Lion King dancer delivers message of perseverance, self-belief to local girls in OTR
CINCINNATI (FOX19) - Professional ballet dancer Paige Fraser got her big break at the age of 10, when she was cast as Clara in a production of the Nutcracker.
“It was all over the news,” she told FOX19 NOW. “And around that time is when I saw and felt people believing in me and seeing something in me.”
It’s a message Fraser hoped to communicate when she met 45 girls in Over-the-Rhine Monday for an event hosted by The Brown Girls Project.
Tiffany Ware, the project’s creative director, describes it as an organization dedicated to celebrating the beauty and talents of African-American women and girls while enlightening, encouraging and empowering them through self-esteem building workshops and social events.
Fair to say, the audience was receptive to Fraser’s story—not just her beginning as an African-American girl from the Bronx, but her perseverance through the medical diagnosis that followed.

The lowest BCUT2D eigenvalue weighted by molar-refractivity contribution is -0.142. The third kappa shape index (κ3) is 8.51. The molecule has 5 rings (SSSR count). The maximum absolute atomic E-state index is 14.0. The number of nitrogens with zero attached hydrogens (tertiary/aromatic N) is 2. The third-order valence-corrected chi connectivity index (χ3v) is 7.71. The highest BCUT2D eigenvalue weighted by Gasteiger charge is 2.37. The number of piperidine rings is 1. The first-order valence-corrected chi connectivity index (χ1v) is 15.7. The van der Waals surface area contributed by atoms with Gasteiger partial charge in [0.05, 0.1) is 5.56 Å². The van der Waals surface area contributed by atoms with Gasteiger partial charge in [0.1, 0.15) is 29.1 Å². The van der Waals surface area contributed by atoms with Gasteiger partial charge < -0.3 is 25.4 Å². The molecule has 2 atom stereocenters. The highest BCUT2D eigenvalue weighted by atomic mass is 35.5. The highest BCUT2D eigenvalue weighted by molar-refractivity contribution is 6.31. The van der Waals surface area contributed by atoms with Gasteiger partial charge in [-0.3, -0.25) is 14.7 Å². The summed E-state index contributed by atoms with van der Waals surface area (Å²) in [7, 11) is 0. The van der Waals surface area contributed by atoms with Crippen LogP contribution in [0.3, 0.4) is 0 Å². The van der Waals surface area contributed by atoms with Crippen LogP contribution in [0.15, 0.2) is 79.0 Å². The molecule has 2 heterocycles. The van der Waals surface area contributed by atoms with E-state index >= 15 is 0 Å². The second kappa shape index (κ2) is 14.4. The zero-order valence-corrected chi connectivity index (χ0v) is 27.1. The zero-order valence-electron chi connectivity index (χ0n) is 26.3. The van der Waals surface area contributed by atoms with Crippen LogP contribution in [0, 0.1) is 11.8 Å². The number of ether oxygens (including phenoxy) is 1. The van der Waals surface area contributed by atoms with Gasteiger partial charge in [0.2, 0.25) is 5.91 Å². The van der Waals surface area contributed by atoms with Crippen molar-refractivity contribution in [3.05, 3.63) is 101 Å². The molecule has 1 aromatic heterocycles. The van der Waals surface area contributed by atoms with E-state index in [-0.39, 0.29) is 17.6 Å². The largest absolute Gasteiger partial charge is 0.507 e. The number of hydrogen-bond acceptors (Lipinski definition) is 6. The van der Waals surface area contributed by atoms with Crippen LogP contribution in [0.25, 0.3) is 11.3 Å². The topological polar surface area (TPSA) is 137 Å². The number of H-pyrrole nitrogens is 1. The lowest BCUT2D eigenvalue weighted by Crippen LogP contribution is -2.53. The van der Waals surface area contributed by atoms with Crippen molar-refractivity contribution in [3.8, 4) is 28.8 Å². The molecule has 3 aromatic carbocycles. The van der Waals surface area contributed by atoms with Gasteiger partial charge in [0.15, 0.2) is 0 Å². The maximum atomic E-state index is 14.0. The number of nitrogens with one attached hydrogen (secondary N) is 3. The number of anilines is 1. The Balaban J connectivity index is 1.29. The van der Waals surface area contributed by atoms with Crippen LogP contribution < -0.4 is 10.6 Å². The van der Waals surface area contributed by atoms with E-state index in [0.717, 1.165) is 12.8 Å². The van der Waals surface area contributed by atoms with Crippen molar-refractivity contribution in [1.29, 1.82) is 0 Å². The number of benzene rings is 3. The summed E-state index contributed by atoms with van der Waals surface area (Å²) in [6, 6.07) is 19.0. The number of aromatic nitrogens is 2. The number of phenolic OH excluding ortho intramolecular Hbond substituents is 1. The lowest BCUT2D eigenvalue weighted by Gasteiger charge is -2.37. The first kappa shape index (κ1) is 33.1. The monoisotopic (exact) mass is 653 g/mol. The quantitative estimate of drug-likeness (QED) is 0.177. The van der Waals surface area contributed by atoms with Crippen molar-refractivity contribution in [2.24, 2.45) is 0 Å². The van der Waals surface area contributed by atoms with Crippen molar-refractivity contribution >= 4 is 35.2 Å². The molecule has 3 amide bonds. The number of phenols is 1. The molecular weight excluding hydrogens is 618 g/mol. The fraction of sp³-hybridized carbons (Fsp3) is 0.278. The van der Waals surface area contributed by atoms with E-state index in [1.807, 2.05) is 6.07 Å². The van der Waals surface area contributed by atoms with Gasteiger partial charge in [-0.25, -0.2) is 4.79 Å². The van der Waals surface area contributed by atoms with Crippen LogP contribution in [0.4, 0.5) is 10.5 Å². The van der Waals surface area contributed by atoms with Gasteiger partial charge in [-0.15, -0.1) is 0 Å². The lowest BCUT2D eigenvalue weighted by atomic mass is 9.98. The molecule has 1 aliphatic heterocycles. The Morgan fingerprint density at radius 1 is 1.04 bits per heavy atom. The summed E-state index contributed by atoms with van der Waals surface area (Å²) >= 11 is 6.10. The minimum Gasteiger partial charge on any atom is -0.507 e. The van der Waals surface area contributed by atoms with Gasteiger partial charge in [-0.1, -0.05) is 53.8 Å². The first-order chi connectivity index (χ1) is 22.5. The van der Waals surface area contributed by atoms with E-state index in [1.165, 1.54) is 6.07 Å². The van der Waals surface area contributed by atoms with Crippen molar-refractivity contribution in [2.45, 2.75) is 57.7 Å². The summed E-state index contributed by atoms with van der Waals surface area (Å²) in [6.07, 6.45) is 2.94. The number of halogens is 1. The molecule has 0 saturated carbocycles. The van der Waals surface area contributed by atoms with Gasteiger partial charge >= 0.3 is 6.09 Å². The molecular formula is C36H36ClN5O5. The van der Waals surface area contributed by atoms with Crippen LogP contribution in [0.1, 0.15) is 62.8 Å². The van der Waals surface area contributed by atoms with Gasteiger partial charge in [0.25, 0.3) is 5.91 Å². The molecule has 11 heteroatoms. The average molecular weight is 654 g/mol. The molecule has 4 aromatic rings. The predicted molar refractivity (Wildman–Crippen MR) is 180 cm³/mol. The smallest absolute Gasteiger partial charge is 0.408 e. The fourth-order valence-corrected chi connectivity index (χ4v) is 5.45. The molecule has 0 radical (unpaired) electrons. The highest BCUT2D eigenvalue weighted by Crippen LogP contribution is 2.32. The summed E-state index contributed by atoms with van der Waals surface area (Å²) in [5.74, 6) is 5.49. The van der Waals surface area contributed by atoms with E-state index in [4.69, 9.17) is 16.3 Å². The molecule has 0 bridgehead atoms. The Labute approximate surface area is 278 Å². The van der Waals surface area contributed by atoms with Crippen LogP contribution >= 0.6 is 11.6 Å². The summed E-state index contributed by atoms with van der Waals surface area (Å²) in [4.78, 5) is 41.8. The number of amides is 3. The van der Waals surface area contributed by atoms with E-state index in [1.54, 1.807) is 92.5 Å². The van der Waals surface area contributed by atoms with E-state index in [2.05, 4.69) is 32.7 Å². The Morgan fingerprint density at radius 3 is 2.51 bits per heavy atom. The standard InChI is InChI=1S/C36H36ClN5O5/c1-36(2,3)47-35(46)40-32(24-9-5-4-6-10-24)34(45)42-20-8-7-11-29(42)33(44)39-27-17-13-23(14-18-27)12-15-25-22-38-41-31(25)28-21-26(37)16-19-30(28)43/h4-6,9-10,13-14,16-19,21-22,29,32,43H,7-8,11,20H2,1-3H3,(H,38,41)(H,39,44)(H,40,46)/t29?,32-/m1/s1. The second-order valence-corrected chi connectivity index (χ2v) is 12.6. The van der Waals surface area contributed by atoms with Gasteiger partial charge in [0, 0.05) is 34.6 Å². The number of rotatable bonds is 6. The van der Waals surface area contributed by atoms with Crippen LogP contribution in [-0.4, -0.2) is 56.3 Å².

Today Fraser is touring with Lion King, The Musical, which is anchored at the Aronoff Center through Feb. 2.
She has also worked with Beyonce, Jussie Smollet and model Chanel Iman while taking part in international campaigns for Intel, ESPN and Elle Magazine.
In all those undertakings, she has performed with the beauty, precision and effortless grace of a world-class dancer.
But it wasn’t always that way.
At the age of 12, Fraser was diagnosed with scoliosis—troubling for the average person, devastating for a dancer.
“At 13 years old, this is a lot of information to take in, especially when you know you want to dance professionally and you’re seeing an x-ray and you can’t believe that’s what your spine looks like,” Fraser explained.
It didn’t stop her, though. Rather than quitting, Fraser underwent treatment. She donned a back brace. She continued to train and travel the world.
Now Fraser fights to bring awareness to scoliosis throughout the world with her namesake charity, the Paige Fraser Foundation.
TPFF works to create safe spaces for dancers in the Bronx. It also focuses on raising awareness for scoliosis research and nonsurgical treatment.
“What I want people to take away from my story is, do not give up on your dreams,” she said.
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